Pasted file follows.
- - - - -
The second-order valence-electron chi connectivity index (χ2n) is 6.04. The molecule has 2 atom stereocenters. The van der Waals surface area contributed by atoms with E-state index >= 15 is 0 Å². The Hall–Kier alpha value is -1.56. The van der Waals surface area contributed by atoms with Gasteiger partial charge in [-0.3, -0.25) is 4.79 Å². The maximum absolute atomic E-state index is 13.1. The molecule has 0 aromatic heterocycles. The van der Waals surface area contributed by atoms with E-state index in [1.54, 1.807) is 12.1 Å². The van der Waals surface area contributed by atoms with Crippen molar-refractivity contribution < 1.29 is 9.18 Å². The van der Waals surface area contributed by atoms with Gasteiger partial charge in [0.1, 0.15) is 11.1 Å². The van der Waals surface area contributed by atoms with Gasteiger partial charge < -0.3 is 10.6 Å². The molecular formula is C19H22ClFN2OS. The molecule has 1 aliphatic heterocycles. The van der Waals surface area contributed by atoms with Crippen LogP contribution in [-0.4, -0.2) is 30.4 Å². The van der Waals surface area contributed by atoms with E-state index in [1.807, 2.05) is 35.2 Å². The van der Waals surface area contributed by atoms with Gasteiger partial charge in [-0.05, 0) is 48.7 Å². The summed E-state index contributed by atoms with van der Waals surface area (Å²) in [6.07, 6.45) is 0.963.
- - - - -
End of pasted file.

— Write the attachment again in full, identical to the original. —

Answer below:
The second-order valence-electron chi connectivity index (χ2n) is 6.04. The molecule has 2 atom stereocenters. The van der Waals surface area contributed by atoms with E-state index >= 15 is 0 Å². The Hall–Kier alpha value is -1.56. The van der Waals surface area contributed by atoms with Gasteiger partial charge in [-0.3, -0.25) is 4.79 Å². The maximum absolute atomic E-state index is 13.1. The molecule has 0 aromatic heterocycles. The van der Waals surface area contributed by atoms with E-state index in [1.54, 1.807) is 12.1 Å². The van der Waals surface area contributed by atoms with Crippen molar-refractivity contribution < 1.29 is 9.18 Å². The van der Waals surface area contributed by atoms with Gasteiger partial charge in [0.1, 0.15) is 11.1 Å². The van der Waals surface area contributed by atoms with Gasteiger partial charge < -0.3 is 10.6 Å². The molecular formula is C19H22ClFN2OS. The molecule has 1 aliphatic heterocycles. The van der Waals surface area contributed by atoms with Crippen LogP contribution in [-0.4, -0.2) is 30.4 Å². The van der Waals surface area contributed by atoms with E-state index in [1.807, 2.05) is 35.2 Å². The van der Waals surface area contributed by atoms with Gasteiger partial charge in [-0.05, 0) is 48.7 Å². The summed E-state index contributed by atoms with van der Waals surface area (Å²) in [6.07, 6.45) is 0.963.